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2003-08-15 11:00 AM
Yesterday, Thursday, August the 14th at 2:10 p.m. Pacific Standard Time, those in the northeast United States experienced the largest single power outtage in North American history. Here in Seattle, our computer system at work went down. (Our company is headquartered in Cleveland, along with the network server.) In New York city, displaced workers were wandering the streets of Manhattan, nervously glancing upwards with silent prayers on their lips.
There was something in the air, but it wasn't electricity.
The nation collectively held its breath. Here, at my work, we milled around instead of staring at the suddenly black cyclopean eye at our desks. As the outtage continued, portable radios were turned to AM news stations while the workers began to congregate around anyone with access to the news.
Then, something rather amazing happened. While we were all standing around, waiting to hear the worst possible news, a young lady at our office, an earpiece in her ear and her portable radio in her left hand, said, "UFO? Did they just say UFO?"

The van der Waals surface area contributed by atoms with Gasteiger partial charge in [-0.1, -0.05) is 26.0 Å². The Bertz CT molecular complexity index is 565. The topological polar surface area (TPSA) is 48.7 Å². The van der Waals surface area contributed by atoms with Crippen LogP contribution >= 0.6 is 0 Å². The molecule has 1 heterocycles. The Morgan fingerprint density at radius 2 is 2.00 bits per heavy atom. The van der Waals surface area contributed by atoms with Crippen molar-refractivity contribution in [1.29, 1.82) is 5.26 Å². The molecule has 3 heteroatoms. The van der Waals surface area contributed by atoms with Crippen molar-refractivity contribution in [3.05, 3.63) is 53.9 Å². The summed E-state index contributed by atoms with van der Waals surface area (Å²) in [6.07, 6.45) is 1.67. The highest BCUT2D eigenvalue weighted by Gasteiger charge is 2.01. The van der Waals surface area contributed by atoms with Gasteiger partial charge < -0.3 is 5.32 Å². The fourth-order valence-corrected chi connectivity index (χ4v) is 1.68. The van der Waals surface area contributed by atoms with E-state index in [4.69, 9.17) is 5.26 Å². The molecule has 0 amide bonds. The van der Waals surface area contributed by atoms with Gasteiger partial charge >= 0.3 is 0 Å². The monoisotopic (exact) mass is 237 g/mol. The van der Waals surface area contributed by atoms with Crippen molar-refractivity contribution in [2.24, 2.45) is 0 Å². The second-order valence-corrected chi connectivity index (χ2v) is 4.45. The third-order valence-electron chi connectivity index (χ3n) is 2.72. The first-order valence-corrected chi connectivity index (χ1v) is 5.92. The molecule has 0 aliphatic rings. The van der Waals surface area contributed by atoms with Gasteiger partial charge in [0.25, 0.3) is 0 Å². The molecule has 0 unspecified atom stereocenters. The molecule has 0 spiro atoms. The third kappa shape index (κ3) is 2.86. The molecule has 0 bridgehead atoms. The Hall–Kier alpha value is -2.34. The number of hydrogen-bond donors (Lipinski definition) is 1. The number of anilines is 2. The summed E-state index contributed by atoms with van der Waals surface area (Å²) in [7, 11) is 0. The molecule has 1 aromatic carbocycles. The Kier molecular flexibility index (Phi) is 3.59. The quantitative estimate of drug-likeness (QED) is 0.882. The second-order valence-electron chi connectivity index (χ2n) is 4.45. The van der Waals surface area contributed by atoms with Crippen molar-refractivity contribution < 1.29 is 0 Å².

Somehow, someway, twenty people managed to crowd within a ten foot diamater circle surrounding this young lady. Mouths were hanging open. Not a single eye blinked.
Then, the young lady started laughing out loud. The collective sigh almost blew her hair back. I laughed my ass off.
But then, later, it really made me think. Normally, when someone says something that's completely out of the realm of possibility, when someone makes a comment so absurd that it borders on farce, people laugh. They groan. They roll their eyes and walk away.
That didn't happen. Our attention snapped to what she had said. No one said, "No way," or "Shut up!" or "Puh-lease." We were all waiting for more news of the mysterious spacecraft that had caused all this havoc.
Now maybe we didn't think it through as far as that. But we weren't incedulous, either. We bought it. Hook, line, sinker, rod and reel. I do believe that we were more ready to believe that explanation before we would have thought of a random lightning strike. We, as good a cross-section of Americans as you can possibly get, were ready to accept it.
Think about it.
Joseph Haines, signing off from The Edge of The Abyss.
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